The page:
Sorry, but this just strikes me as sick. I simply can’t find any other word for it.

    And people wonder why non-believers dislike the preaching methods of Christians.

  • http://getreligion.typepad.com/getreligion/2004/02/about_douglas_l.html Douglas LeBlanc

    {So, you’re saying that Christians are happy enough with their preachers using the weakened state of mind of those under the influence of narcotics in order to turn them to Jesus, and they do this with a clear conscience? So people are more likely to turn to God if they’re not in their right state of mind?}

    I’m saying nothing close to either of those sentences.

  • James

    But you consider an article which describes this group doing their work as doing “a journalistic service?” I can only assume you’re endorsing the actions of this group.

  • http://getreligion.typepad.com/getreligion/2004/02/about_douglas_l.html Douglas LeBlanc

    Any time journalism moves beyond stereotyping and portrays people in their complexity, it is doing a good thing. There is irony in the title of this post. There is irony in a sentence like this: “Feeling God’s call to evangelize on Ibiza sounds like feeling God’s call to evangelize among the world’s most beautiful models.” In short, you’re assuming incorrectly.

  • Paul Barnes

    I am always a little leary when groups like this emerge, and as mentioned, “God’s call to evangelize among the world’s most beautiful models.” It sounds like people want to have their cake and eat it too.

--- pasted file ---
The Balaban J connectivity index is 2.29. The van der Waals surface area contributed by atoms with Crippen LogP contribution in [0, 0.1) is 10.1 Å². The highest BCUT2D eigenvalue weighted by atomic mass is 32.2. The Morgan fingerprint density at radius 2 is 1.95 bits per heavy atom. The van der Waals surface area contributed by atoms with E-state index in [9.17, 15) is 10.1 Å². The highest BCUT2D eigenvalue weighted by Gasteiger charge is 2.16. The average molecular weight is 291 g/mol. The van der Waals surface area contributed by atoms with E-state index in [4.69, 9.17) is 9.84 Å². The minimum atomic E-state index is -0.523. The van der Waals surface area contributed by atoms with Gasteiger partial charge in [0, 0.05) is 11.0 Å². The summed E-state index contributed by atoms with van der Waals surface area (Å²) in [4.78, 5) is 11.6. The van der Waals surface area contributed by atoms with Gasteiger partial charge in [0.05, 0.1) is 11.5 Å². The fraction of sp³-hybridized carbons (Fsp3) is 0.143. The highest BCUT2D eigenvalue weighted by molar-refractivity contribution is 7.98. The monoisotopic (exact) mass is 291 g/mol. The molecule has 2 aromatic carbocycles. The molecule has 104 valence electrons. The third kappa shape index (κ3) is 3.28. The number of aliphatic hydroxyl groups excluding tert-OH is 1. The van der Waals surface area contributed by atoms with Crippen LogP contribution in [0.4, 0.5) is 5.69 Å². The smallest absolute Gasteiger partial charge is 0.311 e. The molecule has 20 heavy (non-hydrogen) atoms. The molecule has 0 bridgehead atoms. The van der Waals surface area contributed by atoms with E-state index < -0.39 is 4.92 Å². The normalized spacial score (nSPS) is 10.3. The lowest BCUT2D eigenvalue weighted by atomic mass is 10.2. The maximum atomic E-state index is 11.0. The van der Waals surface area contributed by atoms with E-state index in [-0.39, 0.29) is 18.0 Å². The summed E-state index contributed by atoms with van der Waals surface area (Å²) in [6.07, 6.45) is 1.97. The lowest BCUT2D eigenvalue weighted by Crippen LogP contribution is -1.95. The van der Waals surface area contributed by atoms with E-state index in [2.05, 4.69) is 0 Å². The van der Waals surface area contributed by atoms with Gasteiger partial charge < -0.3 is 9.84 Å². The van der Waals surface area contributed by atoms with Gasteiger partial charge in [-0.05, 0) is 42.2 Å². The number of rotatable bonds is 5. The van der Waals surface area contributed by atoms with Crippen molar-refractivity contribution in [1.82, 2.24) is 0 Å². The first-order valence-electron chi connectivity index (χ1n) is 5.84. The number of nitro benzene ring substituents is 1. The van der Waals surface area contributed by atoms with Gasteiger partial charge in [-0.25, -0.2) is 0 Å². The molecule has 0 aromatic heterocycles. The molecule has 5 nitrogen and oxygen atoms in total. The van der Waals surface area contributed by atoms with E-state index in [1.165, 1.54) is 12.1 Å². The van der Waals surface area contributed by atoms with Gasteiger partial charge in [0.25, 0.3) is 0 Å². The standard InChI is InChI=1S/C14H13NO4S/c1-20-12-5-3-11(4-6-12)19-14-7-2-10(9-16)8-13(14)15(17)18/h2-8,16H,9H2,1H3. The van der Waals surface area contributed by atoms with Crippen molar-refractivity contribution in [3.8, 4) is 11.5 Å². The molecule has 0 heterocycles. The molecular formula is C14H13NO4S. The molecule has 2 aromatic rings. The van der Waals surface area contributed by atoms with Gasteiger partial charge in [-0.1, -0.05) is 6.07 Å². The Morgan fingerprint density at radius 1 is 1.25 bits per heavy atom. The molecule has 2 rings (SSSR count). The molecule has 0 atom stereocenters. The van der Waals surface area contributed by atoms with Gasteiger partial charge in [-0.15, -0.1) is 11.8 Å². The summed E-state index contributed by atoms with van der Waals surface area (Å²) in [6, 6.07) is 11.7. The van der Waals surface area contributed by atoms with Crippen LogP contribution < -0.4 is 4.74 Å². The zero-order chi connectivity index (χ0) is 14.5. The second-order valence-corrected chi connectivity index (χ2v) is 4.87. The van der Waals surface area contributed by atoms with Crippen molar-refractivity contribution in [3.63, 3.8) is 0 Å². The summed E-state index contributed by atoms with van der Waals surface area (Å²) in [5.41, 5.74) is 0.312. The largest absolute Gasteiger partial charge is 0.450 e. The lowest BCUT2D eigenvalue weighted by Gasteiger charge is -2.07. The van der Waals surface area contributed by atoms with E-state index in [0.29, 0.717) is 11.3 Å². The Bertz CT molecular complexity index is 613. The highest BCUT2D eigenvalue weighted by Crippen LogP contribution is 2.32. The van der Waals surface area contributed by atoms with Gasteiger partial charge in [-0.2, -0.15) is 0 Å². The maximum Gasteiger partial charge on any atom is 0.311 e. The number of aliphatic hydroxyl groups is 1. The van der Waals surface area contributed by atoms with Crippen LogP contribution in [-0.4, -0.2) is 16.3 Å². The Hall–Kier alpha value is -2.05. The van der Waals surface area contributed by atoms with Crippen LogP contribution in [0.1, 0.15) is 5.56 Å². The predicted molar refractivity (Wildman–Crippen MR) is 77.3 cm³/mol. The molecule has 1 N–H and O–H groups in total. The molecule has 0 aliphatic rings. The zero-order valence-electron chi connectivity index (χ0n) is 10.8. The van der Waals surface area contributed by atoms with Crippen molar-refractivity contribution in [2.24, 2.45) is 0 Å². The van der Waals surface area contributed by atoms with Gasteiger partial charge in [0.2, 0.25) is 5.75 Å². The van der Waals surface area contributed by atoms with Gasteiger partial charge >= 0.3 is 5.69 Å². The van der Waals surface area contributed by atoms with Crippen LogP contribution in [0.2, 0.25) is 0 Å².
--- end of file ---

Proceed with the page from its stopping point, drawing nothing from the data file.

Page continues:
Yet, I have felt for a long time that we are called to evangelize in whatever environment we are in and that every individual’s call is different. I remember (since I am still young) that in my Pentecostal youth group, our pastor placed a strong emphasize on reaching out the the social outcasts, “losers”, etc. I was always slightly annoyed at this because I was friends with many of the “popular” kids and played on the football team, in which I was one of two practicing Christians on the team.

    What I learned during this time is that everyone needs Christ, without exception. “Popular” people are just as hurting as the outcast. They are able to cover it better in many ways.

  • dan

    I remember clearly reading in a north american magazine two years ago that Ibiza (the island this group was on their mission to) was being refered to as the “Sodom and Gomorrah” of Europe. Beautiful people in attendance or not, seems like the right place to be doing what they are doing … bravo


CLOSE | X

HIDE | X